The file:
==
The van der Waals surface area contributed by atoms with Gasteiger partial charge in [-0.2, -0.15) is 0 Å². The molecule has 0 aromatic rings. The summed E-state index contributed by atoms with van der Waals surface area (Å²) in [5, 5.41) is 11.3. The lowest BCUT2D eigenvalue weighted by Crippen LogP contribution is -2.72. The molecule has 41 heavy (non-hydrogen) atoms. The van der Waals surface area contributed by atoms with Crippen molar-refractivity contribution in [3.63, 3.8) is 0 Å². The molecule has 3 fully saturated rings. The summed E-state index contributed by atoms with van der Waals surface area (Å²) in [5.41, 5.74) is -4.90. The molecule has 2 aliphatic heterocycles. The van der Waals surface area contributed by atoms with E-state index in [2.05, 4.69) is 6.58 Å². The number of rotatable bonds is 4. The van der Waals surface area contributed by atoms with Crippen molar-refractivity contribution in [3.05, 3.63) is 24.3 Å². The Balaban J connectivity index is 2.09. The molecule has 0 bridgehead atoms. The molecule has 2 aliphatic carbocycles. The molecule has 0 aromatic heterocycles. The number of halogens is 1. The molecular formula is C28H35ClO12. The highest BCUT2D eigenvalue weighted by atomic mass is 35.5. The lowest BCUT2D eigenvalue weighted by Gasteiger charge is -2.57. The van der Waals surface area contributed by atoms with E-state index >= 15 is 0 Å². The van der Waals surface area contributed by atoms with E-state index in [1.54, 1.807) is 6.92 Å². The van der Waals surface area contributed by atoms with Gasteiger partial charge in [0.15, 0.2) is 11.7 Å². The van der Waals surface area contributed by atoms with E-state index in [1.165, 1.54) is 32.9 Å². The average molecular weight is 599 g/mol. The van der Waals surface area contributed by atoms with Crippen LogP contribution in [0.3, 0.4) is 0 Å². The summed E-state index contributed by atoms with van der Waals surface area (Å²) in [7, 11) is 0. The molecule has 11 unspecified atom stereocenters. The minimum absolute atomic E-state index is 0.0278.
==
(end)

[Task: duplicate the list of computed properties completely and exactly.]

The van der Waals surface area contributed by atoms with Gasteiger partial charge in [-0.2, -0.15) is 0 Å². The molecule has 0 aromatic rings. The summed E-state index contributed by atoms with van der Waals surface area (Å²) in [5, 5.41) is 11.3. The lowest BCUT2D eigenvalue weighted by Crippen LogP contribution is -2.72. The molecule has 41 heavy (non-hydrogen) atoms. The van der Waals surface area contributed by atoms with Crippen molar-refractivity contribution in [3.63, 3.8) is 0 Å². The molecule has 3 fully saturated rings. The summed E-state index contributed by atoms with van der Waals surface area (Å²) in [5.41, 5.74) is -4.90. The molecule has 2 aliphatic heterocycles. The van der Waals surface area contributed by atoms with E-state index in [2.05, 4.69) is 6.58 Å². The number of rotatable bonds is 4. The van der Waals surface area contributed by atoms with Crippen molar-refractivity contribution in [3.05, 3.63) is 24.3 Å². The Balaban J connectivity index is 2.09. The molecule has 0 bridgehead atoms. The molecule has 2 aliphatic carbocycles. The molecule has 0 aromatic heterocycles. The number of halogens is 1. The molecular formula is C28H35ClO12. The highest BCUT2D eigenvalue weighted by atomic mass is 35.5. The lowest BCUT2D eigenvalue weighted by Gasteiger charge is -2.57. The van der Waals surface area contributed by atoms with E-state index >= 15 is 0 Å². The van der Waals surface area contributed by atoms with E-state index in [1.54, 1.807) is 6.92 Å². The van der Waals surface area contributed by atoms with Gasteiger partial charge in [0.15, 0.2) is 11.7 Å². The van der Waals surface area contributed by atoms with E-state index in [1.165, 1.54) is 32.9 Å². The average molecular weight is 599 g/mol. The van der Waals surface area contributed by atoms with Crippen LogP contribution in [0.3, 0.4) is 0 Å². The summed E-state index contributed by atoms with van der Waals surface area (Å²) in [7, 11) is 0. The molecule has 11 unspecified atom stereocenters. The minimum absolute atomic E-state index is 0.0278.